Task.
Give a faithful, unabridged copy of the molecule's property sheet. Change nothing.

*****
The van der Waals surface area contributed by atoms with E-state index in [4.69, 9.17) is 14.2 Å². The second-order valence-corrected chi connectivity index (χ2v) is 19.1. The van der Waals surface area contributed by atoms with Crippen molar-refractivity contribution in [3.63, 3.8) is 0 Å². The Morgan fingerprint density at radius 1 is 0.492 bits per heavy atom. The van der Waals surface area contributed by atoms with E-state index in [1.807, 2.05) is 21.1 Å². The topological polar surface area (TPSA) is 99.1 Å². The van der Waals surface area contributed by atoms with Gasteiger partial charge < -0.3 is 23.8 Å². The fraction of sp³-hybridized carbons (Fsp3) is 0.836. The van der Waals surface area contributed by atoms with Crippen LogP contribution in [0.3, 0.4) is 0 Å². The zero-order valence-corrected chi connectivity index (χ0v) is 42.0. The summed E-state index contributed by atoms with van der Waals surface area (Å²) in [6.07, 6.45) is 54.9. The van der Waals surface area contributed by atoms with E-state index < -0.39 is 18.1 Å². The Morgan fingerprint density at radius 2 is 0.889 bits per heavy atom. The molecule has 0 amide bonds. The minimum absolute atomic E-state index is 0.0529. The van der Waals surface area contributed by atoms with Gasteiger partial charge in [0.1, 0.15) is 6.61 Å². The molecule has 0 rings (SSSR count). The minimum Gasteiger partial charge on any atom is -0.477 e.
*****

The van der Waals surface area contributed by atoms with E-state index in [4.69, 9.17) is 14.2 Å². The second-order valence-corrected chi connectivity index (χ2v) is 19.1. The van der Waals surface area contributed by atoms with Crippen molar-refractivity contribution in [3.63, 3.8) is 0 Å². The Morgan fingerprint density at radius 1 is 0.492 bits per heavy atom. The van der Waals surface area contributed by atoms with E-state index in [1.807, 2.05) is 21.1 Å². The topological polar surface area (TPSA) is 99.1 Å². The van der Waals surface area contributed by atoms with Gasteiger partial charge < -0.3 is 23.8 Å². The fraction of sp³-hybridized carbons (Fsp3) is 0.836. The van der Waals surface area contributed by atoms with Crippen LogP contribution in [0.3, 0.4) is 0 Å². The zero-order valence-corrected chi connectivity index (χ0v) is 42.0. The summed E-state index contributed by atoms with van der Waals surface area (Å²) in [6.07, 6.45) is 54.9. The van der Waals surface area contributed by atoms with E-state index < -0.39 is 18.1 Å². The Morgan fingerprint density at radius 2 is 0.889 bits per heavy atom. The molecule has 0 amide bonds. The minimum absolute atomic E-state index is 0.0529. The van der Waals surface area contributed by atoms with Gasteiger partial charge in [0.1, 0.15) is 6.61 Å². The molecule has 0 rings (SSSR count). The minimum Gasteiger partial charge on any atom is -0.477 e.